Movie Review: Zack and Miri Make a Porno

By Brandon Scott

October 24, 2008

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Zack and Miri Make a Porno stars the now ubiquitous Seth Rogen as Zack and the ever-developing Elizabeth Banks as Miri. Written and directed by Kevin Smith, this is a blend of lowest common denominator raunch ala Clerks-era Smith, with the romantic comedy sentimentality found in most Judd Apatow productions. The comparison is certainly apt, with Smith directing a cast that includes his Clerks stars Jeff Anderson and Jason Mewes, as well as the perennial Apatow favorites Rogen, Banks, and Craig Robinson.

The title of the film is pretty straightforward, telling you exactly what the movie is about. Zack and Miri do indeed make a porno. The only catch here is the potential pratfalls of filming a porno with the longtime friendship that Zack and Miri have. When the roommates and lifelong friends lose power and see the water cut off in their apartment, they decide to turn to the world of porn to make money to pay the bills. Rounding up some friends to assist them and holding auditions to fill out their filming cast, including a few real porn stars, production is set in motion for the centerpiece of the movie's plot.

I must mention here the level of filth that accompanies this film. There are some very funny moments, but this is a hard R, having narrowly avoided an NC-17 rating by the MPAA. There is graphic sexuality and nudity, especially in - but not limited to - the porn scenes and continuous foul-mouthed language throughout. There is also a defecation scene during the film, among a few other scenes where toilets are involved. It is literally "potty humor" and if that is not your thing, it is advised to stay away.

Props to the cast should start with Banks, as this is most certainly a star-making turn for her. She shows off her comedic chops, which have been on display in other films like The 40 Year-Old Virgin, but also her fragility when presenting Miri's feelings that develop for Zack. Her post-coital moment alone after filming her porn scene reveals a woman who feels transformed by the experience.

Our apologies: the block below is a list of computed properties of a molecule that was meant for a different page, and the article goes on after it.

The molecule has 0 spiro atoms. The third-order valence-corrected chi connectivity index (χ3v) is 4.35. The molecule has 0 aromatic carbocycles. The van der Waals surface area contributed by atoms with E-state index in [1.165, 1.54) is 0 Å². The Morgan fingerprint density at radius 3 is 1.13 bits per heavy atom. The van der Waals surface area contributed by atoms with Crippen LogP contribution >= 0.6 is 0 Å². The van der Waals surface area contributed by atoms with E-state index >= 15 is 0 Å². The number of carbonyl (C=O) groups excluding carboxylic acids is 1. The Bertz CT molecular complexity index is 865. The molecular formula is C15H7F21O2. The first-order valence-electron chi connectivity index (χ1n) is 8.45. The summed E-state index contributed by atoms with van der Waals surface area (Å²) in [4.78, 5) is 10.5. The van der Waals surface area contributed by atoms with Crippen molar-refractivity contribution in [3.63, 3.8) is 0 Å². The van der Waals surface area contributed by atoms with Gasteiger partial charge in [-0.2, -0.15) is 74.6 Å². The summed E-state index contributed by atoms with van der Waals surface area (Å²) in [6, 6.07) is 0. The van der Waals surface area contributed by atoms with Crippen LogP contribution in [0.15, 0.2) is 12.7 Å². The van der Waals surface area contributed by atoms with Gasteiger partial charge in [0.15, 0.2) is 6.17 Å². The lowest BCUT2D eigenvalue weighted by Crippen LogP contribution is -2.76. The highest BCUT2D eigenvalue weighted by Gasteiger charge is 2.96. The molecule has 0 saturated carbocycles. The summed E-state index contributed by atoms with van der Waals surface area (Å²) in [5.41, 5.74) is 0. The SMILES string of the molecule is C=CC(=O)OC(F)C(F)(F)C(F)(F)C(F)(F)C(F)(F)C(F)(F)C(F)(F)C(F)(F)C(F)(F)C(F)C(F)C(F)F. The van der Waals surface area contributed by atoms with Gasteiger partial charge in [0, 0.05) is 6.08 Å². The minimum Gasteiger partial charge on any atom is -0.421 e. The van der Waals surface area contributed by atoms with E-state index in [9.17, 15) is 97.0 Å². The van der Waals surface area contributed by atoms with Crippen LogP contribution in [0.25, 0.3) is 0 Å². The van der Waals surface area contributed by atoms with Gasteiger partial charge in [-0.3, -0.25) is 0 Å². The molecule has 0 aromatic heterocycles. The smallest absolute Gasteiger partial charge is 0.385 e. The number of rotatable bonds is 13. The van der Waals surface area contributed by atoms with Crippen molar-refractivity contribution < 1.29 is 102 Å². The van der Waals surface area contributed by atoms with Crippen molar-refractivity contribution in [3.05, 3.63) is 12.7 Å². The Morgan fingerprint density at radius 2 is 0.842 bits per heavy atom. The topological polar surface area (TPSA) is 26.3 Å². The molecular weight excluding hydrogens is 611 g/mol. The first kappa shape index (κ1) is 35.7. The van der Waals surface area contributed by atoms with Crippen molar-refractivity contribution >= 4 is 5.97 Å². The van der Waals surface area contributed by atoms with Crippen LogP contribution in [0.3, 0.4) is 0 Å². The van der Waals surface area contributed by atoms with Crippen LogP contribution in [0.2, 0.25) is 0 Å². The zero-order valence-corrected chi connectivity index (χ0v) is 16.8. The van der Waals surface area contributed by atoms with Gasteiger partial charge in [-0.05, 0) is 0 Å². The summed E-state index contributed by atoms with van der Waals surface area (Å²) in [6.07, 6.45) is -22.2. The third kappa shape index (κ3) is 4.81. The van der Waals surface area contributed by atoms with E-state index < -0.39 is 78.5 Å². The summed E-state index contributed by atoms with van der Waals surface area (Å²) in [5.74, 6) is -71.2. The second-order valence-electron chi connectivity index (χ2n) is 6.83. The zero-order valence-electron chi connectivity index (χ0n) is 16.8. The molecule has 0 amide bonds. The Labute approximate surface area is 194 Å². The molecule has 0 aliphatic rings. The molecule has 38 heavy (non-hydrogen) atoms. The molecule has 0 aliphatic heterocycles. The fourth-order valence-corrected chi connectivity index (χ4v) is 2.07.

Craig Robinson continues to see his roles expand in films lately, and for good reason. He sparkles, acting as a producer of the porn and a man conflicted with his marriage. Whether commenting on issues of race (upset with being asked to work on "Black Friday" the biggest shopping day of the year, not a "racial" holiday) or wanting to see some new breasts (different words used) other than his wife's after the last 20 years, he brings what is becoming his trademark style of delivery resulting in him stealing nearly every scene he is in. He's a definite crack up.


I admit to not knowing that Smith had such a sentimental side to him, though this isn't necessarily a positive revelation. Maybe this is all a cue from the success that he currently sees Apatow having. Smith keeps the attempted gags coming and he handles the directing well when it comes to the inevitable touching moments in the movie. This is either a sign of his maturing as a director or an attempt to correct some of his past failures. Whatever the reasons, this is not the indie-level Smith film we've come to expect from him. Though the rating and extreme filth will likely hurt its audience to some degree in theaters, this will definitely be a hit on video when all the youngsters can rent it more freely.

Unfortunately, the film ends up being a little too formulaic in the end to give it stellar results. The plot is highly predictable and the lack of an engaging lead in Rogen hurts it. His Zack, though likable, is just not that interesting to watch or listen to on the whole, and Rogen's performances are becoming very repetitive. What was a fresh revelation in Knocked Up has worn thin in a short time. He is more suited to smaller roles as his pudgy, grizzly bear appearance and acid-tongued persona can only go so far. His role in Superbad or even his cameo-type stint in Step Brothers seem to fit him better. He is a talented writer who can be funny, but as a lead actor he is not particularly exciting or believable and it usually results in overkill.

A few other notes to be aware of: look out for Justin Long as a gay porn star in a few scene-stealing moments in the film. Yeah, I said both he and Robinson are scene-stealers, though they share no scenes together. (That could have been fun!) The Apple spokesman serves up more than a few delights in limited time. Also, stick around for an additional scene at the end of the film right when the credits roll. It's a denouement of sorts. This adds to the overall package of what is an at times funny, yet uneven film as a whole. 2.5 out of 4 stars.



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